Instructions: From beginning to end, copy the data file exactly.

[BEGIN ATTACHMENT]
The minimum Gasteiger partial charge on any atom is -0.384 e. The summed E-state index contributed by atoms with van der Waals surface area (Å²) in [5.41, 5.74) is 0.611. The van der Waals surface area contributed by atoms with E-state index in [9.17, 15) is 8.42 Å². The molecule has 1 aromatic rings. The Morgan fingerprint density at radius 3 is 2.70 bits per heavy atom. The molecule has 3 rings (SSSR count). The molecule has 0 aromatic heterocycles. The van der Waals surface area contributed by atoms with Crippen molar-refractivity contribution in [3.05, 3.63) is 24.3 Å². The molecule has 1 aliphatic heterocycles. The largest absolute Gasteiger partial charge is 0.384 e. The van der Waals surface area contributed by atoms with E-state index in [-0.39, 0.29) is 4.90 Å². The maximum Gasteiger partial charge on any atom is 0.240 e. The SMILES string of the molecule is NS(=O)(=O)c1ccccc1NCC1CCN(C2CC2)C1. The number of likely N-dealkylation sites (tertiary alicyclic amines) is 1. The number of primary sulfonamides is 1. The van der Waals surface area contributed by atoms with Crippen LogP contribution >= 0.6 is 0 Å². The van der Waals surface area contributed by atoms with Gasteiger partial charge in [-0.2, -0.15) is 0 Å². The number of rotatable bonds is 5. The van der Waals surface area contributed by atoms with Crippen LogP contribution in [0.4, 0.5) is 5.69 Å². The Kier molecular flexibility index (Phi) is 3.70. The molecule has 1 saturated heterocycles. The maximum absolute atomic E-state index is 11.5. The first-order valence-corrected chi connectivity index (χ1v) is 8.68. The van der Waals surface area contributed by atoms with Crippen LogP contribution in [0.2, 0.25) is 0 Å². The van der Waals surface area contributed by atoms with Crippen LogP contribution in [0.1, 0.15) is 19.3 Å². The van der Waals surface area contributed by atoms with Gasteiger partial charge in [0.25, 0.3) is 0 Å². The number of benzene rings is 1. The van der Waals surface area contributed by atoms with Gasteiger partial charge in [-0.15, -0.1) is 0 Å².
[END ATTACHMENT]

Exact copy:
The minimum Gasteiger partial charge on any atom is -0.384 e. The summed E-state index contributed by atoms with van der Waals surface area (Å²) in [5.41, 5.74) is 0.611. The van der Waals surface area contributed by atoms with E-state index in [9.17, 15) is 8.42 Å². The molecule has 1 aromatic rings. The Morgan fingerprint density at radius 3 is 2.70 bits per heavy atom. The molecule has 3 rings (SSSR count). The molecule has 0 aromatic heterocycles. The van der Waals surface area contributed by atoms with Crippen molar-refractivity contribution in [3.05, 3.63) is 24.3 Å². The molecule has 1 aliphatic heterocycles. The largest absolute Gasteiger partial charge is 0.384 e. The van der Waals surface area contributed by atoms with E-state index in [-0.39, 0.29) is 4.90 Å². The maximum Gasteiger partial charge on any atom is 0.240 e. The SMILES string of the molecule is NS(=O)(=O)c1ccccc1NCC1CCN(C2CC2)C1. The number of likely N-dealkylation sites (tertiary alicyclic amines) is 1. The number of primary sulfonamides is 1. The van der Waals surface area contributed by atoms with Crippen LogP contribution >= 0.6 is 0 Å². The van der Waals surface area contributed by atoms with Gasteiger partial charge in [-0.2, -0.15) is 0 Å². The number of rotatable bonds is 5. The van der Waals surface area contributed by atoms with Crippen LogP contribution in [0.4, 0.5) is 5.69 Å². The Kier molecular flexibility index (Phi) is 3.70. The molecule has 1 saturated heterocycles. The maximum absolute atomic E-state index is 11.5. The first-order valence-corrected chi connectivity index (χ1v) is 8.68. The van der Waals surface area contributed by atoms with Crippen LogP contribution in [0.2, 0.25) is 0 Å². The van der Waals surface area contributed by atoms with Crippen LogP contribution in [0.1, 0.15) is 19.3 Å². The van der Waals surface area contributed by atoms with Gasteiger partial charge in [0.25, 0.3) is 0 Å². The number of benzene rings is 1. The van der Waals surface area contributed by atoms with Gasteiger partial charge in [-0.15, -0.1) is 0 Å².